Hi!

I just came across the Ostroski-Hadamard gap theorem, and while I can understand the proofs as well as the principle that the series $\sum_{n=0}^\infty z^{2^n}$ ought to have a singularity at every $2^n$-th root of unity for every $n$, I feel I'm missing some intuition into what exactly is going on.

Specifically, there is certainly the intuition that the faster a power series' coefficients decrease, the larger the radius of convergence will be - say, comparing the geometric series with the exponential power series. When contrasted with lacunary series, this seems to fail: the coefficients seem to be increasingly "smaller", at least in an average sense, but the function becomes terribly ill-behaved. (One could try and argue that in the Cesàro sense the coefficients do tend to zero: if $\sum_{n=0}^\infty z^{2^n}=\sum_{k=0}^\infty a_k z^k$, then $\frac{1}{n}\sum_{k=0}^n a_k\approx\frac{\lfloor\log_2(n)\rfloor}{n}\rightarrow0$ as $n\rightarrow\infty$. On the other hand, the power series $\sum_{k=0}^\infty \frac{z^k}{k}$, while having the same radius of convergence, can easily, if non-uniquely, be analytically extended to the whole complex plane; I'd expect the same of any series of the form $\sum_{k=0}^\infty \frac{\log(k)}{k}z^k$.)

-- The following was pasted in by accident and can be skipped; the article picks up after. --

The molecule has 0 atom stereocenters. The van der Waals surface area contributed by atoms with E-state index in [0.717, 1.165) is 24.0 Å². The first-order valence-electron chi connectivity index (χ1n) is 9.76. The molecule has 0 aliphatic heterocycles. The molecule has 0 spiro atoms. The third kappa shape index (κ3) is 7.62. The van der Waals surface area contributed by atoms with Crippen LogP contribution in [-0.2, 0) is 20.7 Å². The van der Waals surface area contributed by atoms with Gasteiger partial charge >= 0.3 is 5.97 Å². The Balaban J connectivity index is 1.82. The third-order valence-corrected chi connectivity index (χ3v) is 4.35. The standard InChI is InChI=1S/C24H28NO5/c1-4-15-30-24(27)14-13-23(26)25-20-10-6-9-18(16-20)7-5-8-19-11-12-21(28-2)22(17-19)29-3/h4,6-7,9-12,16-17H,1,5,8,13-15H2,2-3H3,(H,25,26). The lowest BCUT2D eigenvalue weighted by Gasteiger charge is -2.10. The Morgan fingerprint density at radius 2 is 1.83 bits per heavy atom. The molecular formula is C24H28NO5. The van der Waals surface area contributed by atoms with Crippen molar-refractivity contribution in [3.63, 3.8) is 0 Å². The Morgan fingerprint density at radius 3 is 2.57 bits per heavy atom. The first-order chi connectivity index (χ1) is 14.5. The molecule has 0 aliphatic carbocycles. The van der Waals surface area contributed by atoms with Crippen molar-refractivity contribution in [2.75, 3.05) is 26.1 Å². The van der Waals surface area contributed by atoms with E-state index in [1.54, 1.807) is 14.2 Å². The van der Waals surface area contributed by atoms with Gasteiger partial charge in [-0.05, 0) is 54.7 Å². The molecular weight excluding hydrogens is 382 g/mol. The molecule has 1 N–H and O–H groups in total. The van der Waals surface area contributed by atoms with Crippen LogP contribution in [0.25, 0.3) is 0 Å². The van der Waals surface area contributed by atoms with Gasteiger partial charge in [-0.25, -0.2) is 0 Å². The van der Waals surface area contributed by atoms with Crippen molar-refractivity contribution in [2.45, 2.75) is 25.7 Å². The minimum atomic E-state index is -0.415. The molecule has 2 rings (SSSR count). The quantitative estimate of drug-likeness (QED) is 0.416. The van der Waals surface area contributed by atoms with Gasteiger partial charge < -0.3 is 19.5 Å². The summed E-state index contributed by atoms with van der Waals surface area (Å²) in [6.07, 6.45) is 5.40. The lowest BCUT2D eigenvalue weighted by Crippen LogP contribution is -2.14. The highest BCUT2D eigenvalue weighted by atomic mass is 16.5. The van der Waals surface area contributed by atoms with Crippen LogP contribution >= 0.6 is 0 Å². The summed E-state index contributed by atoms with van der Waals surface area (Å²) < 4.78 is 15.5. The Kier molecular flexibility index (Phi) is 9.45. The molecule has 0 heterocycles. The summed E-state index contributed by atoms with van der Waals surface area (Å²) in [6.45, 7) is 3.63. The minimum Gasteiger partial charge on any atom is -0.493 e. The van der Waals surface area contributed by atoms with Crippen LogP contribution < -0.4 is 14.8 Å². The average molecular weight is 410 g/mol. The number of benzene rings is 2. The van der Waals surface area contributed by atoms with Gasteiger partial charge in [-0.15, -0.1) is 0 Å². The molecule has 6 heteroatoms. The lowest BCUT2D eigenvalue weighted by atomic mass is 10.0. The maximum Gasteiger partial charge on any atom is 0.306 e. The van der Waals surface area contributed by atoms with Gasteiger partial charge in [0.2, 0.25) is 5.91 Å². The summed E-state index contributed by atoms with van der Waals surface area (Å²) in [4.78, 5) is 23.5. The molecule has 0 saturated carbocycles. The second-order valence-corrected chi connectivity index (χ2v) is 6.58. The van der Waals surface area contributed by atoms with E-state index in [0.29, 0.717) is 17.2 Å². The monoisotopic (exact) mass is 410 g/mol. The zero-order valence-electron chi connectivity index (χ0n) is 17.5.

Can anyone share some insight?

Enumerative Combinatorics, vol..1, second ed., Exercise 4.46(c). $\endgroup$ – Richard Stanley Dec 2 '19 at 0:26